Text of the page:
Source: Ron Beck, USGS
- A new collection of selected Landsat earth images worldwide, Global Land Survey 2005 (GLS2005), is now available for free download to any user around the globe.
Under a long-term partnership, the U.S. Geological Survey (USGS) and the National Aeronautics and Space Administration (NASA) periodically select and process thousands of the best-available Landsat satellite images, or “scenes,” into a Global Land Survey, recording baseline conditions across the Earth’s land surface such as forest cover, urban sprawl, cropland areas, glacier size, regional snow cover, drought status, wildfire scars, and coastal features. User demand for GLS data has been increasing steadily, with many scientists claiming these data sets are invaluable for global-change and climate-change research.
Nearly 10,000 satellite images, each covering approximately 100 X 100 miles, are now available from the recently completed 2005 data set. Previous sets include GLS1975, GLS1990, and GLS2000. All GLS images can be previewed and downloaded for free at either of two USGS web sites: Glovis or Earth Explorer.
The earliest GLS data sets, GLS1975 and GLS1990, were drawn from U.S. and international partner receiving-station archives of images captured by earlier Landsat satellites that could image regions all over the world but did not have the capacity to record full global coverage and return it to the U.S. archive. Due to this limitation, plus persistent cloud cover in some parts of the world, these GLS data sets include images from years on either side of their nominal date.
Landsat 7, launched in 1999, was the first satellite capable of recording and returning entire seasonal data collections on a global scale, which enabled creation of the GLS2000 data set from a single satellite over a relatively short time period. However, due to a technical malfunction in 2003, wherein 22% of the pixels in each Landsat 7 image are lost, plus the availability of excellent data from two other Landsat sensors, the GLS2005 collection includes: Landsat 7 scenes with missing pixels filled in from images captured over the same site shortly before or after the selected GLS scene; Landsat 5 images of some areas; and images of islands and reefs captured by the Landsat-prototype sensor onboard NASA’s Earth Observing 1 (EO-1) satellite.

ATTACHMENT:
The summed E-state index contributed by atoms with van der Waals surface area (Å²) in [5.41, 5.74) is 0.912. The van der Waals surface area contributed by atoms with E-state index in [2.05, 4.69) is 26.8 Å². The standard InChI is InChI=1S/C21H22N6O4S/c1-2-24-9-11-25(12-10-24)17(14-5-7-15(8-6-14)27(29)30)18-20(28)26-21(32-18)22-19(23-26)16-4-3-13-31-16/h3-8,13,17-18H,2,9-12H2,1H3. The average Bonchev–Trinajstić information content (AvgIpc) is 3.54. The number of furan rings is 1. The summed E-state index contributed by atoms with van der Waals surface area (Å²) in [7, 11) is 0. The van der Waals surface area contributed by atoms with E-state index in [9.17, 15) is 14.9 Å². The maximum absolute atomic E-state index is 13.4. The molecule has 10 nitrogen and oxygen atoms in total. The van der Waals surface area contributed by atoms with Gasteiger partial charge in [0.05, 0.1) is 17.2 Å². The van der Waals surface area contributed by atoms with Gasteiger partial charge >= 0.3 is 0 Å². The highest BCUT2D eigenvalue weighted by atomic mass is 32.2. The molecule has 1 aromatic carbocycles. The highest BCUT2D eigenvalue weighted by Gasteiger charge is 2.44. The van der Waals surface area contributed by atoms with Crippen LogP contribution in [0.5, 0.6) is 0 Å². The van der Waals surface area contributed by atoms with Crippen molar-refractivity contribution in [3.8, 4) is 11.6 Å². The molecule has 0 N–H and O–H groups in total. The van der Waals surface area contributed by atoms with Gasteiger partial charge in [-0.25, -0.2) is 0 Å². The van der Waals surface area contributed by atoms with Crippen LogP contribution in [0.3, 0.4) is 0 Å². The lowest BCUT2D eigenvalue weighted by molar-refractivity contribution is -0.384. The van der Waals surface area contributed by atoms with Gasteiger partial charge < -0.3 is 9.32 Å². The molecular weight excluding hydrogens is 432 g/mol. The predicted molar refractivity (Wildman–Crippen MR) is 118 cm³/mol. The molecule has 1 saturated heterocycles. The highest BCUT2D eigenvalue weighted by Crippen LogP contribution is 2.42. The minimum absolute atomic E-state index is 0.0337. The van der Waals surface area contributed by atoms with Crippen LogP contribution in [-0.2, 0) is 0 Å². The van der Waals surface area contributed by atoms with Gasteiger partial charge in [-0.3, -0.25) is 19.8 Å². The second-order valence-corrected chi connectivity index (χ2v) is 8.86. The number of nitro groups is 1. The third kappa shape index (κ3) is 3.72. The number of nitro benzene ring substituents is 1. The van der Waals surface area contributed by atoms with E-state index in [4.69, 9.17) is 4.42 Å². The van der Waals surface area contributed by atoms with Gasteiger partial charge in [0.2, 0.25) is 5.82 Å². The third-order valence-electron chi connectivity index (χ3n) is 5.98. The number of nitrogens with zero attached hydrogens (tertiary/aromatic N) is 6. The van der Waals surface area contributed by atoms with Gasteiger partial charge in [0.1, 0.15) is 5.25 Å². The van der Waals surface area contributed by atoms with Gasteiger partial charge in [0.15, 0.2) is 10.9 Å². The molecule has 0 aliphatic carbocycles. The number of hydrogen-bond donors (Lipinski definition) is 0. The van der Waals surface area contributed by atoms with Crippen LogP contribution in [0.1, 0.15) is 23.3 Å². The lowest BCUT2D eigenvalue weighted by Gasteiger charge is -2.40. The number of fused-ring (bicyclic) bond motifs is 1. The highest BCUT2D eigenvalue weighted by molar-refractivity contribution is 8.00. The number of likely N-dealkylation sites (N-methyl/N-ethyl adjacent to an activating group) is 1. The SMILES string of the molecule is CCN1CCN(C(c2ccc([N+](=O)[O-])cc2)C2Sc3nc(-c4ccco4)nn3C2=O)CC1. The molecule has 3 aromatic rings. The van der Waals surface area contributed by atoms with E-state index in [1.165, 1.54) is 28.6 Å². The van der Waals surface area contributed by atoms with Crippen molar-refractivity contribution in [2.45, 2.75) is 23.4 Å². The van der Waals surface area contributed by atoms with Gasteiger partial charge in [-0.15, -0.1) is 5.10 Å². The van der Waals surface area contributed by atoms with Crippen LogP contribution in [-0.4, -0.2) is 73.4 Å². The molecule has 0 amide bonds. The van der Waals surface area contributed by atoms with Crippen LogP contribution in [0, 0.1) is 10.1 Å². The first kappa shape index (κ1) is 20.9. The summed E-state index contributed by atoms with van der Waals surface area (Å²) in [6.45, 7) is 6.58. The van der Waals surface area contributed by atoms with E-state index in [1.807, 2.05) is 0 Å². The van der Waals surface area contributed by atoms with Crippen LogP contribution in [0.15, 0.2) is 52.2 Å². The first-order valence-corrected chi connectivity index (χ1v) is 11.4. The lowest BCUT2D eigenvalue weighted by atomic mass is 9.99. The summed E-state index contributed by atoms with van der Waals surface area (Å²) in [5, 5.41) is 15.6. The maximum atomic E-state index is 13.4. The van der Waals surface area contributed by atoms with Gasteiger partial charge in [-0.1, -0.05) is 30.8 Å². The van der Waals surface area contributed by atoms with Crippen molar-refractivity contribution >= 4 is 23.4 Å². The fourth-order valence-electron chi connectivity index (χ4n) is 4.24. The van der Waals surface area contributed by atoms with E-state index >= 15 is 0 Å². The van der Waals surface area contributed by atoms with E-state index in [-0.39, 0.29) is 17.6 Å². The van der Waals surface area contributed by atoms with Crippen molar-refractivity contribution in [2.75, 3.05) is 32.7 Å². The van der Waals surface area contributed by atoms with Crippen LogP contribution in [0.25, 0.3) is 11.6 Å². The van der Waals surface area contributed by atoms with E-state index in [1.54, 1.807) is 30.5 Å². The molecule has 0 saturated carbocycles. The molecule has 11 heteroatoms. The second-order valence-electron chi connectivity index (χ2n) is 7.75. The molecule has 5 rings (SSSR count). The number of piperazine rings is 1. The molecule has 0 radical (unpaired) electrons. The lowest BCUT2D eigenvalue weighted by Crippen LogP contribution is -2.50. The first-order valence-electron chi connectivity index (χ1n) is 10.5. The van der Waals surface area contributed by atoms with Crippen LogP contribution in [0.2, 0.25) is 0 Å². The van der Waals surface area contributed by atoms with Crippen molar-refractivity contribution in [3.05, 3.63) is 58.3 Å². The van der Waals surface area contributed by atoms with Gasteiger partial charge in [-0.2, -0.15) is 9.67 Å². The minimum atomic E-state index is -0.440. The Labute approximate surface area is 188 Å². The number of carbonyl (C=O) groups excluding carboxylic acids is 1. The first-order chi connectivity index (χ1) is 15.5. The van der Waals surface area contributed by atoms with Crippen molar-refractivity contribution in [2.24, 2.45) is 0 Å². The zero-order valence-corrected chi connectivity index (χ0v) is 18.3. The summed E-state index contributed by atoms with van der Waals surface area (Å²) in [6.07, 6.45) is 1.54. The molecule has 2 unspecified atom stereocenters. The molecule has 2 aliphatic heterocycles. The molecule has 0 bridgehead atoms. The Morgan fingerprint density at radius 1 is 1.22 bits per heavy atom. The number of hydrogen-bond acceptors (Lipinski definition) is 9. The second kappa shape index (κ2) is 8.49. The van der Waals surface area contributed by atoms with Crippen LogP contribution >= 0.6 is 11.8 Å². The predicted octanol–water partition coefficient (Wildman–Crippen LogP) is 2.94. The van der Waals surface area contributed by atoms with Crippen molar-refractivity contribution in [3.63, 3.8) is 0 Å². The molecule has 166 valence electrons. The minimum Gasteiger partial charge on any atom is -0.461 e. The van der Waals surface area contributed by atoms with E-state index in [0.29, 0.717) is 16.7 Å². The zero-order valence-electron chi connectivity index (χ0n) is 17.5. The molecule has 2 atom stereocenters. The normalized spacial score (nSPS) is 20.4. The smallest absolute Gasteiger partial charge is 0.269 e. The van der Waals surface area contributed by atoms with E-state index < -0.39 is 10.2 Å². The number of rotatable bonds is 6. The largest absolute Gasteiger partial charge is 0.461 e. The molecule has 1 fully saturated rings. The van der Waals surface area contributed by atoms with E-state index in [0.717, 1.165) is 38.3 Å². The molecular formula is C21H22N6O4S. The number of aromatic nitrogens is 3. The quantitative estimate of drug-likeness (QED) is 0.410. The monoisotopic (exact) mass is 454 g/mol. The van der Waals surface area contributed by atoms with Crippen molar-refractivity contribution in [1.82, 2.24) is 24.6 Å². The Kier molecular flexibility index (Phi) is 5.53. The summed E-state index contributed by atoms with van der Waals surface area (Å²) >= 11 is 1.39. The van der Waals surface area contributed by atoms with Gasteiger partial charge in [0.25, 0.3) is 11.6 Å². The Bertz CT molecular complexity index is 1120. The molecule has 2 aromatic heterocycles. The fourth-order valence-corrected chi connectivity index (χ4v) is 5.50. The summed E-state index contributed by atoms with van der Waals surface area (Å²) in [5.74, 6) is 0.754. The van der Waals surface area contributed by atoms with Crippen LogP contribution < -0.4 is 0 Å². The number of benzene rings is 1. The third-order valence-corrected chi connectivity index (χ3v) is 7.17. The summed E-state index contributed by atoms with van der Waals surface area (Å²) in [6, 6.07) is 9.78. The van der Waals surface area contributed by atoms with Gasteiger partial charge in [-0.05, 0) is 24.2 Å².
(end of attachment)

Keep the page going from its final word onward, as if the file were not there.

The Global Land Survey data sets have been produced through support from USGS and the NASA Land Cover Land Use Change (LCLUC) program (Dr. Garik Gutman, LCLUC Program Manager). Fuller descriptions of the GLS data sets can be found at the web sites mentioned above. Other questions or comments can be directed firstname.lastname@example.org.